HDMI connections from your Mac to monitor can be a pain in the ass. There is a chance that macOS will detect your monitor as a TV and set the color space to YCbCr. You will get wrong colors and sometimes blurry fonts.
If you’re having this problem, like me, you know the fix: a patched EDID created with this little Ruby script.
The installation of this EDID override could be tedious since the release of El Capitan, as SIP won’t let you access the necessary system files. Just disable it in recovery mode, copy the file and enable it again. Sucks, but works just fine.
Now, Catalina is out for a few hours and has a new way to annoy people who need EDID overrides. All system-related directories and files are read-only, regardless of the status of SIP.
Fortunately Apple was not crazy enough to disable the write access completely.
Help is on the way, ETA 0 seconds!
- Patch your EDID
- Boot into recovery mode with CMD+R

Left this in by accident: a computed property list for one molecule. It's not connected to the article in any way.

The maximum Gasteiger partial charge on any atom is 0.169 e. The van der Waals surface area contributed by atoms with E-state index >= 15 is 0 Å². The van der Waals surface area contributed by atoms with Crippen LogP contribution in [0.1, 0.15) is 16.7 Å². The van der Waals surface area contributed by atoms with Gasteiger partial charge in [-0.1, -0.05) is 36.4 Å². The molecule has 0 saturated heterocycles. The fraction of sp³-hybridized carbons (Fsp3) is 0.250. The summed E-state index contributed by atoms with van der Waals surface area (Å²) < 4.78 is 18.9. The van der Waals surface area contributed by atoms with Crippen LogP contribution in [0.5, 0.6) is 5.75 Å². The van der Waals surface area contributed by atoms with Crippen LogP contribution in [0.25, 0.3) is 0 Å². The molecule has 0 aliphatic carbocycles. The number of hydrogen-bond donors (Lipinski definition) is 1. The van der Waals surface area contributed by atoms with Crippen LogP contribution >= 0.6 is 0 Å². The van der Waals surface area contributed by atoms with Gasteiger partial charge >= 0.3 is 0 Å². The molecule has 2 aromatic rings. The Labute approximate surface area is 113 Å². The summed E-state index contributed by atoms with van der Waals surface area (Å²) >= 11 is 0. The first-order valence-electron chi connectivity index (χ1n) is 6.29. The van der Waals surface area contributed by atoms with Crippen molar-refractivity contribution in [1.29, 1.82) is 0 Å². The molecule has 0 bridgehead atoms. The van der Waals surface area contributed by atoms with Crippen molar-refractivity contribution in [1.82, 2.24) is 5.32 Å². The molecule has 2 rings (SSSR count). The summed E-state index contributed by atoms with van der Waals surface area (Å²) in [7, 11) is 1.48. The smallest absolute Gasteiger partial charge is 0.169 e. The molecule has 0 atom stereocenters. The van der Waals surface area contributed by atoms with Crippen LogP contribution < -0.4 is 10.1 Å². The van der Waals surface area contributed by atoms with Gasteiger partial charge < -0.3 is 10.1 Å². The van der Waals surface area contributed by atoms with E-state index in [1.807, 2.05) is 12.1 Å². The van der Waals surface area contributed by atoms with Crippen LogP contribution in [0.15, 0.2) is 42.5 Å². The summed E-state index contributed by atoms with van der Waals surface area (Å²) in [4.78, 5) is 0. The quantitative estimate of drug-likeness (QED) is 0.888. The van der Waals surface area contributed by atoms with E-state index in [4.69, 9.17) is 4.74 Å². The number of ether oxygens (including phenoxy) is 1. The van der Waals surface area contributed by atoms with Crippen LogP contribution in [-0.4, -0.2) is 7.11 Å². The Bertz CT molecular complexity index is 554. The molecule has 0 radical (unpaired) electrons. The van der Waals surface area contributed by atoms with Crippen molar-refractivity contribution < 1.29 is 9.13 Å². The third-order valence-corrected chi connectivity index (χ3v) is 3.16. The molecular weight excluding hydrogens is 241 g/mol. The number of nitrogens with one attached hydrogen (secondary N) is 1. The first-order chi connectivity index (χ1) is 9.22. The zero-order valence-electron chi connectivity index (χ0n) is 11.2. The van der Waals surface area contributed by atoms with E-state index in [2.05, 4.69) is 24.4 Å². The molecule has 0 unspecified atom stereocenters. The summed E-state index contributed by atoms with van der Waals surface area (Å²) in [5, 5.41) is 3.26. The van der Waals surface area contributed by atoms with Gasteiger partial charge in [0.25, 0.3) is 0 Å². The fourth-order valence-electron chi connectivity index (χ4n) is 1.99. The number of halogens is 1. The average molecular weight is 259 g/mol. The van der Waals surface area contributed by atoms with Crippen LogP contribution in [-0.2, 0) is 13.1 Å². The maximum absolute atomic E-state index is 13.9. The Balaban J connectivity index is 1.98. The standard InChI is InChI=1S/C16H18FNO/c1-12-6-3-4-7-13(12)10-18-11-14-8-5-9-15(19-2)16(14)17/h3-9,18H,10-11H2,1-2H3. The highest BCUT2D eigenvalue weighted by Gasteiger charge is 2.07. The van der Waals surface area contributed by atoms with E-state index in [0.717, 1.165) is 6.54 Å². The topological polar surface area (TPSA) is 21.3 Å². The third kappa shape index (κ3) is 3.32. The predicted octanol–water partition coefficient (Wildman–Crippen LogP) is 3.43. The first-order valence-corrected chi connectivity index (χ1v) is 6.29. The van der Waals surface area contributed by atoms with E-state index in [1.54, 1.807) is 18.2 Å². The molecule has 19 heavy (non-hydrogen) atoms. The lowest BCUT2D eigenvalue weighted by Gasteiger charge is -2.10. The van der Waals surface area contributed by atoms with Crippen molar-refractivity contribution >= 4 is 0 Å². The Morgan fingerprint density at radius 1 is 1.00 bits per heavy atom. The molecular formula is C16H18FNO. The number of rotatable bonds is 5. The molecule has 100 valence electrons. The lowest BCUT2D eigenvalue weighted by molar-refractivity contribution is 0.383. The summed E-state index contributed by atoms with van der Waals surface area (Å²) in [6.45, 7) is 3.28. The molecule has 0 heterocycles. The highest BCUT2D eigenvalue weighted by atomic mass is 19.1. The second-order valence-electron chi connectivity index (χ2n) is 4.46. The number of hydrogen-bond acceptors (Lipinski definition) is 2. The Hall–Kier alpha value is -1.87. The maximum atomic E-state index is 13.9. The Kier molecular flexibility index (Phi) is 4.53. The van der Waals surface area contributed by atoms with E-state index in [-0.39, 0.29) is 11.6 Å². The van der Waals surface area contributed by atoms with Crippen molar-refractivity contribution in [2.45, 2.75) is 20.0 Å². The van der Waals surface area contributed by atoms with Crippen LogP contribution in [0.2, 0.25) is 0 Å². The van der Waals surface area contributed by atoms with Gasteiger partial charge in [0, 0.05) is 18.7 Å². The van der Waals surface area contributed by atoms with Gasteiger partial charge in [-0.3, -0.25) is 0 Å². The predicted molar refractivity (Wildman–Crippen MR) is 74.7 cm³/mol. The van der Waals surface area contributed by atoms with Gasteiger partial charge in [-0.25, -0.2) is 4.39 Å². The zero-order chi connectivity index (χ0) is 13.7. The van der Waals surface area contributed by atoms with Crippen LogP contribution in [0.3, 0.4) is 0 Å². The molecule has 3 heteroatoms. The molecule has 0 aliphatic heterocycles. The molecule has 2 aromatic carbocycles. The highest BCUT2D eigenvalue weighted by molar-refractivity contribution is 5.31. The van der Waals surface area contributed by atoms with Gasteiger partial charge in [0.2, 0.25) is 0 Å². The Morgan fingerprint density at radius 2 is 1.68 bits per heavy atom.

- Login with your user
- Open Disk Utility, select your volume (in most cases
Macintosh HD) and mount it with your password (yes, again)
- Close the Disk Utility and open a Terminal window
- Copy the directory with the patched EDID to
- Reboot and enjoy the right colors again
Here’s an example of the shell commands:
cd /Volumes/Macintosh\ HD/System/Library/Displays/Contents/Resources/Overrides cp -rf /Volumes/Macintosh\ HD/Users/webcodr/DisplayVendorID-5a63 .
Don’t forget to use the correct volume and user names!
Just add a simple solution to select the HDMI color
space. A simple shell commando with
sudo would suffice or at least let us use an override directory
within the user library as it was possible many years ago. It just sucks to do this after every
macOS upgrade and every time you improve system security, it gets harder.
Please, don’t forget us powers users …